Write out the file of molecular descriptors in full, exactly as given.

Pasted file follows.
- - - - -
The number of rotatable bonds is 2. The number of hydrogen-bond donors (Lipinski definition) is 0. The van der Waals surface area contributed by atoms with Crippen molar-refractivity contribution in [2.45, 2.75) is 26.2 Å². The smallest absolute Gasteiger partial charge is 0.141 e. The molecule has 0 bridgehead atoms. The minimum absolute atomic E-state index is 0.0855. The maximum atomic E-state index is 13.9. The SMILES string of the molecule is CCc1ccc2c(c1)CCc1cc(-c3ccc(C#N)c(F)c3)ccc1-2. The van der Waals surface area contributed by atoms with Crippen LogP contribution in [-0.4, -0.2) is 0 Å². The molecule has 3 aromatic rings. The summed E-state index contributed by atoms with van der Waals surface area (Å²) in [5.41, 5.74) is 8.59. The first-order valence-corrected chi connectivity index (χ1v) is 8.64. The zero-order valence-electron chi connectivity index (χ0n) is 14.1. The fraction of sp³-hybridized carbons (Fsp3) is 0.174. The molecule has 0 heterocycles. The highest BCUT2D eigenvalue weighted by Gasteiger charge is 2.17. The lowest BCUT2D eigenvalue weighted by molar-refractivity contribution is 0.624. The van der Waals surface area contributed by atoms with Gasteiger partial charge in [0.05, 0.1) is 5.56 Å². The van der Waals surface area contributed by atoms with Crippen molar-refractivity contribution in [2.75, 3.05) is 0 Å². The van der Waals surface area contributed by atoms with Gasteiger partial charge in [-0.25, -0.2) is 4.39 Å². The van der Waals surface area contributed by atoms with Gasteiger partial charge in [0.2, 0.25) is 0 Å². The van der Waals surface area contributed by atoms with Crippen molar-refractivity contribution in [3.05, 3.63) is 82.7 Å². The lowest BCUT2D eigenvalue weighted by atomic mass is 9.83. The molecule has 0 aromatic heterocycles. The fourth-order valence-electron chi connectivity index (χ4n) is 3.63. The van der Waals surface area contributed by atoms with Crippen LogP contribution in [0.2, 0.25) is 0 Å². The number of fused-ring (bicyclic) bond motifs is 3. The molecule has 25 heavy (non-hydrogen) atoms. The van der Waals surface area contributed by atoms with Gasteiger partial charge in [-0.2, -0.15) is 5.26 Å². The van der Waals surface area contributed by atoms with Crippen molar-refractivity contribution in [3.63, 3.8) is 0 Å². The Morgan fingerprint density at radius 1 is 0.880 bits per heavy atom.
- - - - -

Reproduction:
The number of rotatable bonds is 2. The number of hydrogen-bond donors (Lipinski definition) is 0. The van der Waals surface area contributed by atoms with Crippen molar-refractivity contribution in [2.45, 2.75) is 26.2 Å². The smallest absolute Gasteiger partial charge is 0.141 e. The molecule has 0 bridgehead atoms. The minimum absolute atomic E-state index is 0.0855. The maximum atomic E-state index is 13.9. The SMILES string of the molecule is CCc1ccc2c(c1)CCc1cc(-c3ccc(C#N)c(F)c3)ccc1-2. The van der Waals surface area contributed by atoms with Crippen LogP contribution in [-0.4, -0.2) is 0 Å². The molecule has 3 aromatic rings. The summed E-state index contributed by atoms with van der Waals surface area (Å²) in [5.41, 5.74) is 8.59. The first-order valence-corrected chi connectivity index (χ1v) is 8.64. The zero-order valence-electron chi connectivity index (χ0n) is 14.1. The fraction of sp³-hybridized carbons (Fsp3) is 0.174. The molecule has 0 heterocycles. The highest BCUT2D eigenvalue weighted by Gasteiger charge is 2.17. The lowest BCUT2D eigenvalue weighted by molar-refractivity contribution is 0.624. The van der Waals surface area contributed by atoms with Gasteiger partial charge in [0.05, 0.1) is 5.56 Å². The van der Waals surface area contributed by atoms with Crippen molar-refractivity contribution in [2.75, 3.05) is 0 Å². The van der Waals surface area contributed by atoms with Gasteiger partial charge in [-0.25, -0.2) is 4.39 Å². The van der Waals surface area contributed by atoms with Gasteiger partial charge in [0.2, 0.25) is 0 Å². The van der Waals surface area contributed by atoms with Crippen molar-refractivity contribution in [3.05, 3.63) is 82.7 Å². The lowest BCUT2D eigenvalue weighted by atomic mass is 9.83. The molecule has 0 aromatic heterocycles. The fourth-order valence-electron chi connectivity index (χ4n) is 3.63. The van der Waals surface area contributed by atoms with Crippen LogP contribution in [0.2, 0.25) is 0 Å². The number of fused-ring (bicyclic) bond motifs is 3. The molecule has 25 heavy (non-hydrogen) atoms. The van der Waals surface area contributed by atoms with Gasteiger partial charge in [-0.2, -0.15) is 5.26 Å². The van der Waals surface area contributed by atoms with Crippen molar-refractivity contribution in [3.63, 3.8) is 0 Å². The Morgan fingerprint density at radius 1 is 0.880 bits per heavy atom.